MAYFIELD HEIGHTS, Ohio (WJW) – More children are getting vaccinated for COVID-19 as we head into the holiday season, but the Cleveland Clinic wants to make sure we don’t overlook flu season.
They say children should be getting both vaccinations, like Brayden LoPiccolo.
Five-year-old Brayden LoPiccolo is halfway through his COVID-19 vaccination. His mother, Whitney, took him to get his first shot on November 9th.
“We live very busy lives and we do a lot of things on the weekends,” said Whitney LoPiccolo. “It gives me peace of mind to know my older son is protected, especially over the holidays.”
LoPiccolo says the health of her sons is of utmost importance. “I think every parent’s fear is a sick child. That’s something I don’t want, especially if there is a way to prevent it.”
Right now, children over the age of 5 can receive the Pfizer-BioNTech COVID-19 vaccine. Cleveland Clinic Children’s says kids should be vaccinated for both COVID-19 and the flu. They allow kids to get the COVID-19 vaccine at wellness appointments and they can get it at the same time as the flu shot.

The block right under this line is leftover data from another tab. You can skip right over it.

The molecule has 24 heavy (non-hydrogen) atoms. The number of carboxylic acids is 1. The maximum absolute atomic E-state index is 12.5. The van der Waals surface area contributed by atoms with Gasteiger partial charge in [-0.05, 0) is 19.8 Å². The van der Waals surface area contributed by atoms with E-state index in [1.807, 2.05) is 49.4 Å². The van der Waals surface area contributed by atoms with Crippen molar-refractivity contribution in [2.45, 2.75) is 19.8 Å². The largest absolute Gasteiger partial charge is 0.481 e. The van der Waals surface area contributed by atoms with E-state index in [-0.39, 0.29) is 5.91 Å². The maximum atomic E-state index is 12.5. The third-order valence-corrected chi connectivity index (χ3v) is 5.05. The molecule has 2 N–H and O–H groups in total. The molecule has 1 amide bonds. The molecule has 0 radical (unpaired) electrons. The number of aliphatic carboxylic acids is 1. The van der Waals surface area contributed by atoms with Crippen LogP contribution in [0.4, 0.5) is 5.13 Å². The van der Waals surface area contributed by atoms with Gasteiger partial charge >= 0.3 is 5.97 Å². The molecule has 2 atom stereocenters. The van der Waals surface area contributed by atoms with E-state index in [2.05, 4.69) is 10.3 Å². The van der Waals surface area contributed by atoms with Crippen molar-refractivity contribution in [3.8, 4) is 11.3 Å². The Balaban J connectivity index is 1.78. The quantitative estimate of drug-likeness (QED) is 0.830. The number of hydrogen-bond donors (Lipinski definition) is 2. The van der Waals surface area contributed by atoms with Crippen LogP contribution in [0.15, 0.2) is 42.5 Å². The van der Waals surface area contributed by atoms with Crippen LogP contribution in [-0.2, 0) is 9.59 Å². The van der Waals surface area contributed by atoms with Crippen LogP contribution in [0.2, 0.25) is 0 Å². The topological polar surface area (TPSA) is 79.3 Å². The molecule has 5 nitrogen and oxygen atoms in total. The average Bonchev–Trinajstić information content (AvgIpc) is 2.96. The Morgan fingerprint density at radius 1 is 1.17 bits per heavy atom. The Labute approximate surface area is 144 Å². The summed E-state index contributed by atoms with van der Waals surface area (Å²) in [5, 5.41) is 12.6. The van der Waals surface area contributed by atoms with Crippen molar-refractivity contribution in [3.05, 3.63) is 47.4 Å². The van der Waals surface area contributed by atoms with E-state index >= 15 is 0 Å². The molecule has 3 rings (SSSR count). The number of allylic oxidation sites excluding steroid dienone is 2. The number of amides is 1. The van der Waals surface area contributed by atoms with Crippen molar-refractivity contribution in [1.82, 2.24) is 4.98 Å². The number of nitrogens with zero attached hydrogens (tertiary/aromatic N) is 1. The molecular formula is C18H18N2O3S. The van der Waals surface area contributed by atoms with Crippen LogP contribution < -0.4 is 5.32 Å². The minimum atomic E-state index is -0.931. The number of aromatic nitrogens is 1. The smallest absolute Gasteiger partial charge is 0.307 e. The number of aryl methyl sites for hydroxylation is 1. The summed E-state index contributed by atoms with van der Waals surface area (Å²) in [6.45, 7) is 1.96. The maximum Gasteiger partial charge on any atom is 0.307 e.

“When we first started giving COVID-19 vaccines we recommended spacing vaccines out, out of an abundance of caution,” said Dr. Gina Robinson, a pediatrician at Cleveland Clinic Children’s. “Now that we’ve had more time and data, we realize it’s safe to do the COVID vaccine at the same time as other vaccines.”
For parents who want their children vaccinated by Christmas, you have to schedule it now. Just like adults, kids have to wait three weeks between the first and second dose. It also takes two weeks after the second dose to really be considered vaccinated.
Right now, the only COVID-19 vaccine option for children is the shot. And be prepared, your child may react to it.
“I’m seeing the same minor reactions that we see in adults,” said Dr. Robinson. “Soreness at the site is the number one reaction we see. There can be fever and body aches and headaches. Those symptoms usually go away within 24-hours and you can give them ibuprofen for comfort.”
Whitney LoPicollo said Brayden had a sore arm, but the next day he felt fine.
Dr. Robinson wants parents to know that vaccines by and large have been safe.
“When there have been concerns about vaccine safety, we’ve addressed it and it’s something we’re concerned about too,” said Dr. Robinson. “We’re not using kids as guinea pigs and testing out on them something that we’re not sure is safe.”
If you do decide to get your child vaccinated, you can always do what LoPicollo did and talk to them about it ahead of time.
“Going into it he knew what to expect,” said LoPicollo. “He did great. He was excited and he wanted to keep his Band-Aid on because he wanted to show his friends at school.”